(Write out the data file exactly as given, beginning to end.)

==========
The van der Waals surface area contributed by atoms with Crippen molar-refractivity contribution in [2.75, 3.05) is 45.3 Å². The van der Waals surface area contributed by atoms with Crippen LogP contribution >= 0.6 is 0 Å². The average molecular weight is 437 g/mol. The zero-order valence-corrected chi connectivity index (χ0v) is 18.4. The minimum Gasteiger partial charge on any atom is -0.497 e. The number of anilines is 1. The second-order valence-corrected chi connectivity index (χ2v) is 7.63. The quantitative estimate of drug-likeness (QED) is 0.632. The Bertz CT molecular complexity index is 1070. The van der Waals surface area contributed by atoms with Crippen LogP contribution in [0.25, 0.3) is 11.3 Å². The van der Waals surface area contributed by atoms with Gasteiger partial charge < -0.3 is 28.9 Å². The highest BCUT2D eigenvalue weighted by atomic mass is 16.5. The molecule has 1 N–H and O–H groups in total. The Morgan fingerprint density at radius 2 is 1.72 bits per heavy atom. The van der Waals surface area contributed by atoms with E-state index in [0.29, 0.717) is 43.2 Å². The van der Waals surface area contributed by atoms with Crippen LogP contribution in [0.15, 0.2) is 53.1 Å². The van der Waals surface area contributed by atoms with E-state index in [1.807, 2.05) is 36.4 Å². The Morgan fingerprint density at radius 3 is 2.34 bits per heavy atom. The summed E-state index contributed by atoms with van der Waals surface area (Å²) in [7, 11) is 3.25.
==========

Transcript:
The van der Waals surface area contributed by atoms with Crippen molar-refractivity contribution in [2.75, 3.05) is 45.3 Å². The van der Waals surface area contributed by atoms with Crippen LogP contribution >= 0.6 is 0 Å². The average molecular weight is 437 g/mol. The zero-order valence-corrected chi connectivity index (χ0v) is 18.4. The minimum Gasteiger partial charge on any atom is -0.497 e. The number of anilines is 1. The second-order valence-corrected chi connectivity index (χ2v) is 7.63. The quantitative estimate of drug-likeness (QED) is 0.632. The Bertz CT molecular complexity index is 1070. The van der Waals surface area contributed by atoms with Crippen LogP contribution in [0.25, 0.3) is 11.3 Å². The van der Waals surface area contributed by atoms with Gasteiger partial charge < -0.3 is 28.9 Å². The highest BCUT2D eigenvalue weighted by atomic mass is 16.5. The molecule has 1 N–H and O–H groups in total. The Morgan fingerprint density at radius 2 is 1.72 bits per heavy atom. The van der Waals surface area contributed by atoms with E-state index in [0.29, 0.717) is 43.2 Å². The van der Waals surface area contributed by atoms with Crippen LogP contribution in [0.15, 0.2) is 53.1 Å². The van der Waals surface area contributed by atoms with E-state index in [1.807, 2.05) is 36.4 Å². The Morgan fingerprint density at radius 3 is 2.34 bits per heavy atom. The summed E-state index contributed by atoms with van der Waals surface area (Å²) in [7, 11) is 3.25.